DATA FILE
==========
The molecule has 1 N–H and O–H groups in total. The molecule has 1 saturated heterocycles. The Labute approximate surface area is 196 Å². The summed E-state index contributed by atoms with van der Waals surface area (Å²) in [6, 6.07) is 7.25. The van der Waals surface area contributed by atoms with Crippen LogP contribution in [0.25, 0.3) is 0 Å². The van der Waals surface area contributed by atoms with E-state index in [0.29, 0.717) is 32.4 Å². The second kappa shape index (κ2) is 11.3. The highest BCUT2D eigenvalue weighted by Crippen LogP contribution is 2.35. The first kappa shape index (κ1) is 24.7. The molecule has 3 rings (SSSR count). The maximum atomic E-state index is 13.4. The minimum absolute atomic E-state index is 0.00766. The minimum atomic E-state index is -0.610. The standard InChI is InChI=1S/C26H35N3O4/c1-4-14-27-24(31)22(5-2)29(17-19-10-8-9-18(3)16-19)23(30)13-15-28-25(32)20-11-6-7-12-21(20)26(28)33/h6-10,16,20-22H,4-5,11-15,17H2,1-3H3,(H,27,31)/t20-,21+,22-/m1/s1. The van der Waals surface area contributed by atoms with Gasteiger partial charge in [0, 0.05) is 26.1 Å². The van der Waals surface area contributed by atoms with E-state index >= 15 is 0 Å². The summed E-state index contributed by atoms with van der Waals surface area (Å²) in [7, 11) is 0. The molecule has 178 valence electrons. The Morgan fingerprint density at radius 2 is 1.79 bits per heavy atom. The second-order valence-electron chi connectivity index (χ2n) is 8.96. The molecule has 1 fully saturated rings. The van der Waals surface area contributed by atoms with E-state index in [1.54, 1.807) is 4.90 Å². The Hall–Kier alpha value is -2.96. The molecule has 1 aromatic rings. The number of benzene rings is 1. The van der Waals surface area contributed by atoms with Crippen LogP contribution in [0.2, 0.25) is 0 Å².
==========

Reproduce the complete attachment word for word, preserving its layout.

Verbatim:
The molecule has 1 N–H and O–H groups in total. The molecule has 1 saturated heterocycles. The Labute approximate surface area is 196 Å². The summed E-state index contributed by atoms with van der Waals surface area (Å²) in [6, 6.07) is 7.25. The van der Waals surface area contributed by atoms with Crippen LogP contribution in [0.25, 0.3) is 0 Å². The van der Waals surface area contributed by atoms with E-state index in [0.29, 0.717) is 32.4 Å². The second kappa shape index (κ2) is 11.3. The highest BCUT2D eigenvalue weighted by Crippen LogP contribution is 2.35. The first kappa shape index (κ1) is 24.7. The molecule has 3 rings (SSSR count). The maximum atomic E-state index is 13.4. The minimum absolute atomic E-state index is 0.00766. The minimum atomic E-state index is -0.610. The standard InChI is InChI=1S/C26H35N3O4/c1-4-14-27-24(31)22(5-2)29(17-19-10-8-9-18(3)16-19)23(30)13-15-28-25(32)20-11-6-7-12-21(20)26(28)33/h6-10,16,20-22H,4-5,11-15,17H2,1-3H3,(H,27,31)/t20-,21+,22-/m1/s1. The van der Waals surface area contributed by atoms with Gasteiger partial charge in [0, 0.05) is 26.1 Å². The van der Waals surface area contributed by atoms with E-state index >= 15 is 0 Å². The summed E-state index contributed by atoms with van der Waals surface area (Å²) in [7, 11) is 0. The molecule has 178 valence electrons. The Morgan fingerprint density at radius 2 is 1.79 bits per heavy atom. The second-order valence-electron chi connectivity index (χ2n) is 8.96. The molecule has 1 fully saturated rings. The van der Waals surface area contributed by atoms with E-state index in [1.54, 1.807) is 4.90 Å². The Hall–Kier alpha value is -2.96. The molecule has 1 aromatic rings. The number of benzene rings is 1. The van der Waals surface area contributed by atoms with Crippen LogP contribution in [0.2, 0.25) is 0 Å².